January 16, 2020 by Richard Bejtlich
On Tuesday, Jan. 14, 2020, the world learned of the vulnerability du jour, CVE-2020-0601. As explained by Microsoft, “a spoofing vulnerability exists in the way Windows CryptoAPI (Crypt32.dll) validates Elliptic Curve Cryptography (ECC) certificates.” This blog post is not about the vulnerability. Rather, it’s about how leveraging the power of the Zeek community can benefit defenders.
The same day — within hours — a long time member of the open source Zeek community, Johanna Amann*, released a Zeek package to detect CVE-2020-0601. She published details to the public Zeek mailing list and to the Zeek blog. She also shared working code to her Github account. The script is only 40 lines and as far as I can tell, as of this writing, it is the only free, published, network-based method to detect exploitation of the vulnerability, according to this blue team cheat sheet. (Note: It appears there are Snort and Suricata rules available for paying customers of Cisco and Emerging Threats Labs, respectively.)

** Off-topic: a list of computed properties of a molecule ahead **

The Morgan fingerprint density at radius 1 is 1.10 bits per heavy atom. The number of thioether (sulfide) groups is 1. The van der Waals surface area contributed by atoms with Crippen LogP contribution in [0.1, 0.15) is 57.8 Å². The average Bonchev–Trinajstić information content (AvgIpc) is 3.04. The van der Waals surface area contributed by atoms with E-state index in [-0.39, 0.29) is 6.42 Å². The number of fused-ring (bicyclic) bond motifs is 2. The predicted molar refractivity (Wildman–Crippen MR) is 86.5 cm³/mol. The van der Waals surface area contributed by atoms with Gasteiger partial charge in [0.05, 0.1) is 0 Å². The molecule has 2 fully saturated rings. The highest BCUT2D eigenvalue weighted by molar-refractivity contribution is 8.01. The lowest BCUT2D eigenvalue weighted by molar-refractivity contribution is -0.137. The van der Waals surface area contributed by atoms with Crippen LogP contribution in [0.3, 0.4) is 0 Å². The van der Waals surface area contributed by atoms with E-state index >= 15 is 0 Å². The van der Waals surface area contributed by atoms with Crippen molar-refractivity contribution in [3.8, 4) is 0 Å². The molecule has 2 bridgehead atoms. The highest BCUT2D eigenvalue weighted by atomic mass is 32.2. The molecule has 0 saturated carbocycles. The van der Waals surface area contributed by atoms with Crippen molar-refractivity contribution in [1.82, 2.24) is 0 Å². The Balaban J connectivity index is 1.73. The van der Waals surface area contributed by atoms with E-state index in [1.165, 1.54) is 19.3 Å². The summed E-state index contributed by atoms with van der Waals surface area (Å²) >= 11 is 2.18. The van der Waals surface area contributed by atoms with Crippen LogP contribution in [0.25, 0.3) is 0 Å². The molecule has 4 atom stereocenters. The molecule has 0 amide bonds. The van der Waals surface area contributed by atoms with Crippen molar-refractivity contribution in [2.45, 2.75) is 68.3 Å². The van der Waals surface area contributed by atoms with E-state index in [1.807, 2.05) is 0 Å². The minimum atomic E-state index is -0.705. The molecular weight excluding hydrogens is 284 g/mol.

I am impressed by this activity because it demonstrates a couple properties of the Zeek network security monitoring platform that might at first be ignored. For example, I am often asked to explain the differences between a NetFlow capability and Corelight or open source Zeek. I hope it is obvious that a NetFlow product is not relevant to the discussion around detecting the exploitation of this vulnerability, without severe customization, and it would perhaps still not be possible. (I welcome any comments about this, showing how it could be done.)
The reason Zeek is so different is that it is essentially a programming language, currently being used for a network-specific application. As such, a programmer like Johanna can leverage this language to create a detection script in a fairly rapid manner. Furthermore, a person with some familiarity with programming can review the script to determine what it does, building confidence in its effectiveness.
A second and perhaps more important property demonstrated by this development is the ability to release detection capabilities to the world, and solicit feedback for improvements and related applications. It is exciting to see people collaborating to mitigate the impact of a serious security problem, using code that anyone can try and run for free. As we continue to develop the cyber security work force, it will be increasingly important to train staff in tools that they can be sure to bring from one location to another. An open source project like Zeek and tools that utilize it like Corelight are just what modern network security practitioners need.
Let us know if you’re able to find anything suspicious with Johanna’s code!
*Full disclosure, Johanna is a software engineer at Corelight.